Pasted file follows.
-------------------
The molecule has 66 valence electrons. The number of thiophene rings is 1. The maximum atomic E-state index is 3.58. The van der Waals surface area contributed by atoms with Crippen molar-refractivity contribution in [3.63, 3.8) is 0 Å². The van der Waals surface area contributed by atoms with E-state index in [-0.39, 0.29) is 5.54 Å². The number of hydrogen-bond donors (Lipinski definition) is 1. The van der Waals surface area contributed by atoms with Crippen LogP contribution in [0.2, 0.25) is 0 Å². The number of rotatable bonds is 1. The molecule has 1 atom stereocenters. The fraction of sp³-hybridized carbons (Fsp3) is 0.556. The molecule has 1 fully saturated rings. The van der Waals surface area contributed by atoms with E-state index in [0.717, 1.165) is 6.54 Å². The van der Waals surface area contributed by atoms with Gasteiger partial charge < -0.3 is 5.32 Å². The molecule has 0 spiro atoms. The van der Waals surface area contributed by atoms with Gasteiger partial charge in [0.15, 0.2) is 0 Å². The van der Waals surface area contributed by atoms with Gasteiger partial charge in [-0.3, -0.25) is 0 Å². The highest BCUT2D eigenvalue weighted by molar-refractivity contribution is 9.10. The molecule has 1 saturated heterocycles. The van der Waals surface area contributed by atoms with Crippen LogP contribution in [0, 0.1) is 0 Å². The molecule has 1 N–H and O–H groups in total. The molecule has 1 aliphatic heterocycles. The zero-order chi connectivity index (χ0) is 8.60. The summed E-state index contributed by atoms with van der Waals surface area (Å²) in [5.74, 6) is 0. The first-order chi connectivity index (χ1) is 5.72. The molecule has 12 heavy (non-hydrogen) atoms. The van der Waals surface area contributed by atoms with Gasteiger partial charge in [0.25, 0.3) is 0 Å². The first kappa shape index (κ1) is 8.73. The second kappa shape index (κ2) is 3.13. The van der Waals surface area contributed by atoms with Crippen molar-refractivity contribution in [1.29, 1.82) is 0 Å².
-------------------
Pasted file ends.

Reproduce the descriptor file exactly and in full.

The molecule has 66 valence electrons. The number of thiophene rings is 1. The maximum atomic E-state index is 3.58. The van der Waals surface area contributed by atoms with Crippen molar-refractivity contribution in [3.63, 3.8) is 0 Å². The van der Waals surface area contributed by atoms with E-state index in [-0.39, 0.29) is 5.54 Å². The number of hydrogen-bond donors (Lipinski definition) is 1. The van der Waals surface area contributed by atoms with Crippen LogP contribution in [0.2, 0.25) is 0 Å². The number of rotatable bonds is 1. The molecule has 1 atom stereocenters. The fraction of sp³-hybridized carbons (Fsp3) is 0.556. The molecule has 1 fully saturated rings. The van der Waals surface area contributed by atoms with E-state index in [0.717, 1.165) is 6.54 Å². The van der Waals surface area contributed by atoms with Gasteiger partial charge < -0.3 is 5.32 Å². The molecule has 0 spiro atoms. The van der Waals surface area contributed by atoms with Gasteiger partial charge in [0.15, 0.2) is 0 Å². The van der Waals surface area contributed by atoms with Gasteiger partial charge in [-0.3, -0.25) is 0 Å². The highest BCUT2D eigenvalue weighted by molar-refractivity contribution is 9.10. The molecule has 1 saturated heterocycles. The van der Waals surface area contributed by atoms with Crippen LogP contribution in [0, 0.1) is 0 Å². The molecule has 1 N–H and O–H groups in total. The molecule has 1 aliphatic heterocycles. The zero-order chi connectivity index (χ0) is 8.60. The summed E-state index contributed by atoms with van der Waals surface area (Å²) in [5.74, 6) is 0. The first-order chi connectivity index (χ1) is 5.72. The molecule has 12 heavy (non-hydrogen) atoms. The van der Waals surface area contributed by atoms with Gasteiger partial charge in [0.25, 0.3) is 0 Å². The first kappa shape index (κ1) is 8.73. The second kappa shape index (κ2) is 3.13. The van der Waals surface area contributed by atoms with Crippen molar-refractivity contribution in [1.29, 1.82) is 0 Å².